Alexander McLean, 32, admitted the offences when he appeared at Falkirk Sheriff Court on February 3 this year.
This week he has had his registration which allowed him to work as a support worker in an adult care home service removed.
It followed an investigation by the Scottish Social Services Council (SSCC) which found that his fitness to practise was impaired, saying his “behaviour was deliberate, highly offensive and crude”.
In court McLean had pleaded guilty to sending sexually explicit images of male private parts to a string of female work colleagues from his home in Lomond Drive, Langlees. The offences took place on February 1, February 10, March 31 and May 11, 2020.
The court had heard McLean suffered a very significant bereavement in 2019.
It also heard that he had lost his job - which he had held for eight years – as a result of committing the offences.
In its decision notice, the SSCC stated: “Social service workers must treat their colleagues with dignity and respect and should communicate in an appropriate way. In addition, social service workers must not harm or exploit their colleagues.
“You sent four of your female colleagues unsolicited images of your penis.
"Your behaviour amounts to sexual misconduct and is so serious that it is fundamentally incompatible with professional registration.
"There was a pattern of behaviour involving four different people which raises concerns over your values.
"You have apologised but there is no evidence that you have taken any steps to change your behaviour.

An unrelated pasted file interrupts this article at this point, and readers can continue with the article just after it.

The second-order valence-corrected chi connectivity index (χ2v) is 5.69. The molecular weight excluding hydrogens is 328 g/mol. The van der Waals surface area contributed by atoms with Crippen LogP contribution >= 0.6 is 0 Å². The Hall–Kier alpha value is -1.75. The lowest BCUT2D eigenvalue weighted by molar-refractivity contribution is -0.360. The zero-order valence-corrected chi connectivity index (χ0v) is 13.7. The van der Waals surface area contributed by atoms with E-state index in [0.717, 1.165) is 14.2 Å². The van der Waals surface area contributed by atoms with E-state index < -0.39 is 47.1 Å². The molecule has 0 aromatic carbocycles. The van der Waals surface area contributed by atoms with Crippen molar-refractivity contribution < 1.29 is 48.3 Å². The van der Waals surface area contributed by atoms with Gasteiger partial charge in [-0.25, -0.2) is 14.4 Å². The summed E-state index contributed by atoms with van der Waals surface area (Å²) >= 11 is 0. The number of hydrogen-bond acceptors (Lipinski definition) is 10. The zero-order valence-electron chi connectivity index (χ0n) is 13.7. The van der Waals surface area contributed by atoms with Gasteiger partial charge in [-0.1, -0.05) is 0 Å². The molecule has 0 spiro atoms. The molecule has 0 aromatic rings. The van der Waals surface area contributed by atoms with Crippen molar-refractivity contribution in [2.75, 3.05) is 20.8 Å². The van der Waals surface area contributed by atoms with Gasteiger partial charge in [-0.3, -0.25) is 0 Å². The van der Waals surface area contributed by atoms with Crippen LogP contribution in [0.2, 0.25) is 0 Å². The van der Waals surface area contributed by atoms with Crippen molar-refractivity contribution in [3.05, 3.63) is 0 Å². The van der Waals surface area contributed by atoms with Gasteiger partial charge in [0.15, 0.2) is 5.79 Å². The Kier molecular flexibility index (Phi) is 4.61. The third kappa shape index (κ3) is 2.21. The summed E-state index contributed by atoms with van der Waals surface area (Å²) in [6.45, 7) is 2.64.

"We don’t have reassurance that you won’t repeat the behaviour which places people at risk of harm.
"We need to find your fitness to practise impaired to protect the public."
The decision notice also highlighted: “You caused your colleagues distress and put a strain on their personal relationships with their partners. You kept sending explicit images even after you were asked to stop.”
It concluded the striking off order, which came into force on May 18, stating: “The SSSC considers a Removal Order is the most appropriate sanction as it is both necessary and justified in the public interest and to maintain the continuing trust and confidence in the social service profession and the SSSC as the regulator of the profession.
"Members of the public would not be happy about you working as a social services worker after acting in this way. We need to find your fitness to practise impaired to set clear standards of professional conduct.
"It is in the public interest to find your fitness to practise impaired.”
Mclean was notified by the care watchdog in April this year but did not request a full hearing in front of a panel.
In February Sheriff Christopher Shead placed McLean on a supervised community payback order for 12 months with the condition he complete 100 hours unpaid work in that period. He was also made subject to the “appropriate registration” legislation.